AirBnB remains a constant source of income for some, convenience for many, and challenges for adjacent homeowners in some instances.
The real challenge may lie with governments’ attempts to regulate AirBnB. I was listening to 106.1 The Corner’s Coffee with a (Charlottesville City) Councilor, the Councilor being not-returning-to Council Dede Smith as they discussed AirBnB. Listen to the whole thing, but the remarkable moment for me starts around the 11 minute mark.
We are putting regulations on where in our neighborhoods this can happen … also, as you can imagine there will be certain neighborhoods that are more impacted than others… anyplace you can walk to, hip neighborhoods …
We want to enable it, because it’s a great way for people to be able to afford to live in Charlottesville …we want to enable that without it becoming an investment for rich people. We want to enable people who really need the economics of it.
So, need-based regulations. How does City Council determine “rich” or “poor”?
One can easily recognize some of the difficulties homeowners/home occupants in neighborhoods see — people choose to live in a neighborhood with other people who live there full time, and not in a transient neighborhood.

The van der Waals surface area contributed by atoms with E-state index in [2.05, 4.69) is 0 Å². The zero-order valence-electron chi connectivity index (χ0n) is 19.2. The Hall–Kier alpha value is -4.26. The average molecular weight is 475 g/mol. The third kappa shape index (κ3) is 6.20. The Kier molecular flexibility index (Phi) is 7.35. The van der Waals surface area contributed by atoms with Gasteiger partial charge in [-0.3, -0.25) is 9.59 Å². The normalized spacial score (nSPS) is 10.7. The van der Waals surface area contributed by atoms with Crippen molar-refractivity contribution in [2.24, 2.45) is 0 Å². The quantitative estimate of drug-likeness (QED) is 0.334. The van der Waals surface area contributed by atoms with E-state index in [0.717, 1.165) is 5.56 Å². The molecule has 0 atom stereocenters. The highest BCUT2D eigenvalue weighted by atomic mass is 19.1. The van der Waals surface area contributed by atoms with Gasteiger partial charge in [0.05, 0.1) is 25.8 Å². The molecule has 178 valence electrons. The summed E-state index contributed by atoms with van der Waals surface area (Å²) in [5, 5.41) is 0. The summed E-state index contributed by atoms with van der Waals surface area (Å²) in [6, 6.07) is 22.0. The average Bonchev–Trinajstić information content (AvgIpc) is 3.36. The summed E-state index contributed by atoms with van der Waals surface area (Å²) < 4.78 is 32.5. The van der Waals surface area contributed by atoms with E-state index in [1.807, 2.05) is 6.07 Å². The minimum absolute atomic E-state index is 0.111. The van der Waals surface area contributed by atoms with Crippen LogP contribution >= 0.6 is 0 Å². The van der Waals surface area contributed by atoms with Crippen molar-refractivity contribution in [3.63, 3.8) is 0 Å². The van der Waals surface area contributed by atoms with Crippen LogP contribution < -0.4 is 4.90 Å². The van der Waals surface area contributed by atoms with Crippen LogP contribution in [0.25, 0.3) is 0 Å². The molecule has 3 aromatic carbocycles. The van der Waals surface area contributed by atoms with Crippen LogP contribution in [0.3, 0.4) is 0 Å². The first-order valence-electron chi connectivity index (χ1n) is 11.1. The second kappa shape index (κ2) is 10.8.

(We had a great conversation on my personal facebook page, and I hope some of those folks comment or copy/paste those comments here. I’d open that conversation publicly, but as it’s not set public now, I’m not going to open it.)
The Daily Progress recently had an insightful and in-depth story, “Councilors weigh proposed ordinance for transient lodging,”
If approved, anyone operating a transient lodging facility would be subject to an occupancy tax, as well as a business license and provisional-use permit, which would both need to be renewed and updated annually.
And if approved, proprietors would not be required to be on the premises while hosting guests, versus the current bed and breakfast code that as interpreted requires the property owner to be present at the same time as guests. This change, however, would require the designation of a responsible party who would be available at all hours and within 30 miles of the property to address any issues guests might experience.
“I’m just really concerned this ordinance completely illegalizes that very useful economic development in our city and basically loses jobs,” Szakos said before Robertson suggested non-occupied units could technically continue to operate undeterred.
Random searches by City Police to ascertain who’s staying where? How many City staff will be needed to enforce this?